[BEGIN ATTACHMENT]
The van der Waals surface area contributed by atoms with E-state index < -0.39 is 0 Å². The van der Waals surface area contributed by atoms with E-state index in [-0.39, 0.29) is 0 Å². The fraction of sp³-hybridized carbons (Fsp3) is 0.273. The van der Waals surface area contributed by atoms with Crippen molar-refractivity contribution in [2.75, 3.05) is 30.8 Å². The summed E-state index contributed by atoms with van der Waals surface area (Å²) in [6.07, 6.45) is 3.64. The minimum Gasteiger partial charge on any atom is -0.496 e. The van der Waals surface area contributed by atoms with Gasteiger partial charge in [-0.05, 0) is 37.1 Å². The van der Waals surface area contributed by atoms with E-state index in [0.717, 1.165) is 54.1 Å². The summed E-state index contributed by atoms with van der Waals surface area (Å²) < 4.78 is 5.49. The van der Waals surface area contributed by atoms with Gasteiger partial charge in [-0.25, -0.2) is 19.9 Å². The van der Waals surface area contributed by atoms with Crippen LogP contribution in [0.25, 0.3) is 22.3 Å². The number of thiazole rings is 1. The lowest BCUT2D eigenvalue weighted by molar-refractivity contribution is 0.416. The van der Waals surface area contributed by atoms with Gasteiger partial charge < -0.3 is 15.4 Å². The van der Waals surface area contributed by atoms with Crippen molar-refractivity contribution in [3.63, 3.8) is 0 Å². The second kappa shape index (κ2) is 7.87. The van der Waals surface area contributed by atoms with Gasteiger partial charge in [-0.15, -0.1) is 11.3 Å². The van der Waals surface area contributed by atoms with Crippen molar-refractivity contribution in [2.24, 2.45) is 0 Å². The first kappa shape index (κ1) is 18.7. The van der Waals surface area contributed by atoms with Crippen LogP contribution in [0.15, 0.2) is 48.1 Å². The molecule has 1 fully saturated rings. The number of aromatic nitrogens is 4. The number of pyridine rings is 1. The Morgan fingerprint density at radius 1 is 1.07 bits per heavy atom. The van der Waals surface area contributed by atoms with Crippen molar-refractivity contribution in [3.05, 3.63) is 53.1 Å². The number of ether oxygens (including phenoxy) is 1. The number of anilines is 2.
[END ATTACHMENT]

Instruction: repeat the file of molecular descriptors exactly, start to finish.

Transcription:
The van der Waals surface area contributed by atoms with E-state index < -0.39 is 0 Å². The van der Waals surface area contributed by atoms with E-state index in [-0.39, 0.29) is 0 Å². The fraction of sp³-hybridized carbons (Fsp3) is 0.273. The van der Waals surface area contributed by atoms with Crippen molar-refractivity contribution in [2.75, 3.05) is 30.8 Å². The summed E-state index contributed by atoms with van der Waals surface area (Å²) in [6.07, 6.45) is 3.64. The minimum Gasteiger partial charge on any atom is -0.496 e. The van der Waals surface area contributed by atoms with Gasteiger partial charge in [-0.05, 0) is 37.1 Å². The van der Waals surface area contributed by atoms with E-state index in [0.717, 1.165) is 54.1 Å². The summed E-state index contributed by atoms with van der Waals surface area (Å²) < 4.78 is 5.49. The van der Waals surface area contributed by atoms with Gasteiger partial charge in [-0.25, -0.2) is 19.9 Å². The van der Waals surface area contributed by atoms with Crippen LogP contribution in [0.25, 0.3) is 22.3 Å². The number of thiazole rings is 1. The lowest BCUT2D eigenvalue weighted by molar-refractivity contribution is 0.416. The van der Waals surface area contributed by atoms with Gasteiger partial charge < -0.3 is 15.4 Å². The van der Waals surface area contributed by atoms with Crippen molar-refractivity contribution in [3.63, 3.8) is 0 Å². The second kappa shape index (κ2) is 7.87. The van der Waals surface area contributed by atoms with Gasteiger partial charge in [-0.15, -0.1) is 11.3 Å². The van der Waals surface area contributed by atoms with Crippen molar-refractivity contribution in [2.24, 2.45) is 0 Å². The first kappa shape index (κ1) is 18.7. The van der Waals surface area contributed by atoms with Crippen LogP contribution in [0.15, 0.2) is 48.1 Å². The molecule has 1 fully saturated rings. The number of aromatic nitrogens is 4. The number of pyridine rings is 1. The Morgan fingerprint density at radius 1 is 1.07 bits per heavy atom. The van der Waals surface area contributed by atoms with Crippen molar-refractivity contribution in [3.05, 3.63) is 53.1 Å². The number of ether oxygens (including phenoxy) is 1. The number of anilines is 2.